Maria Sharapova will be eligible to return to competitive tennis in April after her two-year doping ban was reduced to 15 months on Tuesday by a sports court that found the Russian star did not bear "significant fault" for her positive drug test.
The Court of Arbitration for Sport cut nine months off the suspension imposed on Sharapova, who tested positive for the banned heart medication meldonium at the Australian Open in January.
Sharapova, a five-time Grand Slam champion and former No. 1-ranked player, appealed to CAS in June seeking to overturn or reduce the two-year penalty imposed by the International Tennis Federation.
In a 28-page ruling , the CAS panel found that Sharapova bore "some degree of fault" but "less than significant fault" in the case that has sidelined one of the world's most prominent and wealthy female athletes.
"The panel has determined, under the totality of the circumstances, that a sanction of 15 months is appropriate here given her degree of fault," the three-man arbitration body ruled.
While Sharapova did commit a doping violation, "under no circumstances ... can the player be considered to be an 'intentional doper,'" the panel said.
Sharapova's ban, which took effect on Jan. 26, was originally due to run until Jan. 25, 2018. Now she can return on April 26, 2017, a month ahead of the French Open, a Grand Slam tournament she has won twice.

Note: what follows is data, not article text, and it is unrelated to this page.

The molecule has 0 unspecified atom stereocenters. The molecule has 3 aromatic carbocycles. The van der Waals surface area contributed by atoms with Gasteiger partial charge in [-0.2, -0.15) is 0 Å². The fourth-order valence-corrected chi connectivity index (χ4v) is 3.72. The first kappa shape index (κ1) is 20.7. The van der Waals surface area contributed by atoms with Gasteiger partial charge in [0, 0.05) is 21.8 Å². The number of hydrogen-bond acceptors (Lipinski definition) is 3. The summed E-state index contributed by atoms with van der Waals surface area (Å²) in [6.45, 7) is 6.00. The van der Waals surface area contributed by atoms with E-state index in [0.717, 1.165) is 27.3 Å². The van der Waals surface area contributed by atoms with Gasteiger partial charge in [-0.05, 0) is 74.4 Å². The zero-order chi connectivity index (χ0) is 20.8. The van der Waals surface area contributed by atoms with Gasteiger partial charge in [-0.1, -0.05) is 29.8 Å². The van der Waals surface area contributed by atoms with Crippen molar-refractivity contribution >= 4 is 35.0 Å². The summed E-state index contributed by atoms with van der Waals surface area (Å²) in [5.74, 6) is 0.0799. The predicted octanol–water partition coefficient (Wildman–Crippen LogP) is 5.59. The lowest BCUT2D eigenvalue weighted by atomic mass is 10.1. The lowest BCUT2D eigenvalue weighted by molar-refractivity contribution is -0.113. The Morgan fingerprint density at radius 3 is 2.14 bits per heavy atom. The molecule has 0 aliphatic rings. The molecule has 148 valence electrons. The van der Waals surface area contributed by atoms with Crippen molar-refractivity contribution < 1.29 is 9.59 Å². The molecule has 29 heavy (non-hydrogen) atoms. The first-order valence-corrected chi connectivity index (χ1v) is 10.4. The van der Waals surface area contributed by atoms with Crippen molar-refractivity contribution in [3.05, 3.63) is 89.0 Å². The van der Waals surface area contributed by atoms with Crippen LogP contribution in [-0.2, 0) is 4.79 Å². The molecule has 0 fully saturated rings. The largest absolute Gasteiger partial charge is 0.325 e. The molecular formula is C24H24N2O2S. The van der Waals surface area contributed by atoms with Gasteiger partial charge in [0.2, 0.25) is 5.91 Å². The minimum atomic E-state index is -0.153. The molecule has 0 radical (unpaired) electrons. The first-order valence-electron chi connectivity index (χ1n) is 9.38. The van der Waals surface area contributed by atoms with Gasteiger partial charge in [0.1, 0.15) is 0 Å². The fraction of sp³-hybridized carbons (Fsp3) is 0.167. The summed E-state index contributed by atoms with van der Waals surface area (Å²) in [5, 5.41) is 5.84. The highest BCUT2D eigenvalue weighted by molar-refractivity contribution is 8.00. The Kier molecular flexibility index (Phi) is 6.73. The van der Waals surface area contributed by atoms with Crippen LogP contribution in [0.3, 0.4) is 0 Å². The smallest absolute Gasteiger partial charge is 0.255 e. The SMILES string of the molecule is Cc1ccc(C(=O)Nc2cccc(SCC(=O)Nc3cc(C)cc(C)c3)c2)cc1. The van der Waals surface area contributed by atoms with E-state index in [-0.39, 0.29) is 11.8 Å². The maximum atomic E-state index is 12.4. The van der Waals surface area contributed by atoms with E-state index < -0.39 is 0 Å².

"I've gone from one of the toughest days of my career last March when I learned about my suspension to now, one of my happiest days, as I found out I can return to tennis in April," Sharapova said in a statement.
"In so many ways, I feel like something I love was taken away from me and it will feel really good to have it back," she added. "Tennis is my passion and I have missed it. I am counting the days until I can return to the court."
The doping suspension kept the 29-year-old Sharapova out of this year's French Open, Wimbledon, and U.S. Open, as well as the Olympics in Rio de Janeiro. She will also miss the 2017 Australian Open in January.
Steve Simon, CEO of the WTA tour, welcomed Tuesday's ruling.
"We are pleased that the process is now at completion and can look forward to seeing Maria back on court in 2017," he said.
Sharapova acknowledged taking meldonium before each match at last year's Australian Open, where she lost in the quarterfinals to Serena Williams.
But Sharapova said she was not aware that meldonium, also known as mildronate, had been included on the World Anti-Doping Agency's list of banned substances from Jan. 1, 2016.
The ITF said she also tested positive for meldonium in an out-of-competition control in Moscow on Feb. 2.
Sharapova's lawyer, John Haggerty, called Tuesday's ruling a "stunning repudiation" of the ITF, which he said failed to properly notify players of the meldonium ban.
"The panel has determined it does not agree with many of the conclusions of the ITF," Haggerty said in a conference call. "As we demonstrated before CAS, not only did the tennis anti-doping authorities fail to properly warn Maria, if you compare what the ITF did with how other federations warned athletes of the rule change, it's a night and day difference."